MammothAny review of the upcoming DVD release of Mammoth – the Sci-Fi channel’s 2006 re-animated, alien-possessed, CGI-heavy beast of a creation – can only begin with the clear-eyed declaration of what the film is: a silly science fiction film that has the decency to declare itself as such without pretentiousness or mucking about. Mammoth is a film about a giant prehistoric beast on the loose in Blackwater, Louisiana. There’s not much else to say, but we’ll say more nonetheless.

Opening with a theatrical quality credits roll and an engagingly hilarious recounting of the backstory (through stick figures on cave walls) Mammoth immediately declares itself to be filled with tongue-in-cheek goodness, if a bit lacking in actual quality. The story opens with museum curator Dr. Frank Abernathy (tv actor Vincent Ventresca) examining a frozen wooly mammoth in a giant (and for some reason unmelting) block of ice. As he removes a tiny homing chip from the mammoth’s ear, a signal is sent into space, inadvertantly (and inexplicably) setting the town up for disaster.

Some kind of unexplained alien force shoots into the mammoth a few hours later, shattering the ice and setting the multi-tonned creature free. After killing the museum’s lone security guard and using its trunk to suck out his soul (don’t ask), the creature somehow escapes out the back door unseen before the police arrive. From here on out, it’s a tale of nature (or aliens, rather) gone wild, as the beast randomly appears in locations throughout the town to crush and soul-suck as many innocent bystanders as possible.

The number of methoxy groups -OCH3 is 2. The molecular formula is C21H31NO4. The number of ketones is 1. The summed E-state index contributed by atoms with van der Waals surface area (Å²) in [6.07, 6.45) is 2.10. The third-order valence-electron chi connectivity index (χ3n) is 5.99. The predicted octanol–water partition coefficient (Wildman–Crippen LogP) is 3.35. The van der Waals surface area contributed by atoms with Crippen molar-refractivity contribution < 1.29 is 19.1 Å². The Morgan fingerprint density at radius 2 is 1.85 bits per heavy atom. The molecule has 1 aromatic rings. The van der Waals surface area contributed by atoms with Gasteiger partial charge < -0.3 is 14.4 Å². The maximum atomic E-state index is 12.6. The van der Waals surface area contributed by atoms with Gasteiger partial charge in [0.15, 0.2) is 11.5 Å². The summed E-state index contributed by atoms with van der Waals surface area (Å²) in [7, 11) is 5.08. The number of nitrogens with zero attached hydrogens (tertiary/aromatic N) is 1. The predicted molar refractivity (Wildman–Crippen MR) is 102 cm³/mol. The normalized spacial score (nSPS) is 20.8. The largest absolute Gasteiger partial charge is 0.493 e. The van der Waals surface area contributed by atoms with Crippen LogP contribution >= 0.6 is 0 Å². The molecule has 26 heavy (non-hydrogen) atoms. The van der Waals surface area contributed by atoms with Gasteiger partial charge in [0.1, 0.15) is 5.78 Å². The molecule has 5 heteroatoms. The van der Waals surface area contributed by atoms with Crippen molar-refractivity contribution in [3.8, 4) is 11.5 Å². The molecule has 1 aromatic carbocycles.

For those who can withstand dialogue like “This is like the blind leading the stupid,” the next 90 minutes should be a treat. The film, scripted by Brook Durham and director Tim Cox, does go a bit off-track following the relationship of Frank’s daughter Jack (Summer Glau) and her clumsy-but-lovable boyfriend Squirrelly (Cole Williams) for a bit too long, but the tromping mammoth is always there to set the film back on its gleefully destructive and mindless track.

Of course members of a secret investigatory unit show up reporting that the town is at risk of being annihalited, requiring Frank to rise to the task and prove to his daughter, his wily father (played with natural endearing cheekiness by Tom Skerritt), and himself that he has what it takes to defeat the alien mammoth and save the town. It’s your typical ’50s sci-fi adventure rehashed with a little more special effects (though not much) and a little more good nature. It’s nothing to write home about, but it entertains for an hour and a half without too much trouble… just don’t think too long about the premise and you’ll do just fine.

Zach’s Rating: D+
Perfect For: A wild and wooly ride through the heart of sci-fi-dom
Stay Away if: You like a little substance to your prehistoric rampages

To purchase Mammoth, visit Amazon
For more information on Mammoth, visit the film’s homepage
For more reviews by Zach Freeman, visit HubPages

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